Year of Award


Document Type


Degree Type

Master of Arts (MA)

Degree Name


Department or School/College

Department of Geography

Committee Chair

David D. Shively

Commitee Members

Christiane von Reichert, Robin Saha


Baltimore, brownfield policy, Brownfields, location quotients, Maryland, older industrial cities, property values, real property sales data, requests for building permit data, tax assessed value, urban redevelopment, Voluntary Cleanup Programs


University of Montana


The industrialized world is littered with tens of thousands of acres of vacant, decaying, and often contaminated industrial and commercial sites. These sites, commonly referred to as “brownfields,” scar the landscape of communities, expose citizens to possible health risks, deteriorate surrounding land values, and erode the tax base of municipalities. Vacant and abandoned industrial sites are present in every state, but the blight associated with brownfields is worst in America’s “rustbelt,” the chain of once great industrial cites and towns stretching along historic canals and rail lines from Baltimore to Boston, and west to Milwaukee. This thesis investigates federal and state brownfields policies and reviews contemporary brownfields literature and through a case study approach, it explains how state and federal policies created a climate conducive to brownfields redevelopment in Baltimore, Maryland. By analyzing two successful Baltimore projects, the research shows how the reuse of brownfields had a positive “ripple-effect” that helped precipitate neighborhood-level investment and revitalization. To help clarify the intricacies often associated with the reuse of brownfields, documentation on financing mechanisms, tax incentives, and state-level Voluntary Cleanup Program application materials are analyzed and described. The impact of the two case study sites on surrounding neighborhoods is researched quantitatively by comparing citywide tax assessed values, real property sales records, and building permit data. The datasets were collected for three years (1995, 2001, and 2007) each representing a distinct time period in Baltimore’s recent history of brownfield redevelopment. Lastly, to help establish comparable rates of neighborhood investment, this thesis uses location quotients based on building permit applications. The quotients compare Baltimore’s citywide building activity to building activity in neighborhoods with reclaimed brownfield sites.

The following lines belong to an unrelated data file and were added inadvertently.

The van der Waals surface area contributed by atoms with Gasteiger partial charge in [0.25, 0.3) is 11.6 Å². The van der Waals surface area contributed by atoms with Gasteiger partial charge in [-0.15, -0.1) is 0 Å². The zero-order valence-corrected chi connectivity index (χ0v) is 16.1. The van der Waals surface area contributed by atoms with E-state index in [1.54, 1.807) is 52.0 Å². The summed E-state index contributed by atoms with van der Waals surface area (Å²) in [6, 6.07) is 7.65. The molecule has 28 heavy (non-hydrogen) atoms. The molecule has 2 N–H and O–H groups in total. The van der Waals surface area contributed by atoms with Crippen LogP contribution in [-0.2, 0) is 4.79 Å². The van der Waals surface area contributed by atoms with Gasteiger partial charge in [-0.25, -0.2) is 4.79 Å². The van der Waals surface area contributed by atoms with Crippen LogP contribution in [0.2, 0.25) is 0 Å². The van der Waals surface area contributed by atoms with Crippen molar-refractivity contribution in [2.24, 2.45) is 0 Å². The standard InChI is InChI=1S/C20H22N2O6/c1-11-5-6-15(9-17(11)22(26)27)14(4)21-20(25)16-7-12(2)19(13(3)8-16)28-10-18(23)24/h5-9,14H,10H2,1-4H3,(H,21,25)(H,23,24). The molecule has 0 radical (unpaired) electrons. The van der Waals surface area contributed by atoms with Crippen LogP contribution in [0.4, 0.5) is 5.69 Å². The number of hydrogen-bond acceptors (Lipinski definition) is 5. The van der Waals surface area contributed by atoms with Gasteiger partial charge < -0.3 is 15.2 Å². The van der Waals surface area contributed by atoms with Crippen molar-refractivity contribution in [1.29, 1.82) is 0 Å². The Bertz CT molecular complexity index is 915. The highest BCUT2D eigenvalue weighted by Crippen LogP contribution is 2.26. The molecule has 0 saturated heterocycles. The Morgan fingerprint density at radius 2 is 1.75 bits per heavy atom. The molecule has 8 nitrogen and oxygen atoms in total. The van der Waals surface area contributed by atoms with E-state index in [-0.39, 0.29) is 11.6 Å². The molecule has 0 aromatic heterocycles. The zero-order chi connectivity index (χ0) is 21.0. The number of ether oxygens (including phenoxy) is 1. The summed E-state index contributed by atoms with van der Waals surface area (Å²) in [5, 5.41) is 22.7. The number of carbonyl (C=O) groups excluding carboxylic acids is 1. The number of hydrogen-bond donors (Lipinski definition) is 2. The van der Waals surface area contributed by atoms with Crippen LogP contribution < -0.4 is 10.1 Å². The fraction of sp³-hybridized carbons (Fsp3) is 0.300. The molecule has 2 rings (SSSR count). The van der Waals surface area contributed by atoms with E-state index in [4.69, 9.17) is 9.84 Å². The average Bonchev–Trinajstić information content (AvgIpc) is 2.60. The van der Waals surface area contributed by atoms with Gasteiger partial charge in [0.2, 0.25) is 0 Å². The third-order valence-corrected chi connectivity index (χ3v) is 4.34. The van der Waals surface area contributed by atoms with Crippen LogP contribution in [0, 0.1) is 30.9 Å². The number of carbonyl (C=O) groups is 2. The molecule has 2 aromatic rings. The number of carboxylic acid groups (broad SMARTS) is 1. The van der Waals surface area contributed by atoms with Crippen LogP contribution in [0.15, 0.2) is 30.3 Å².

© Copyright 2008 Gregory William Lewis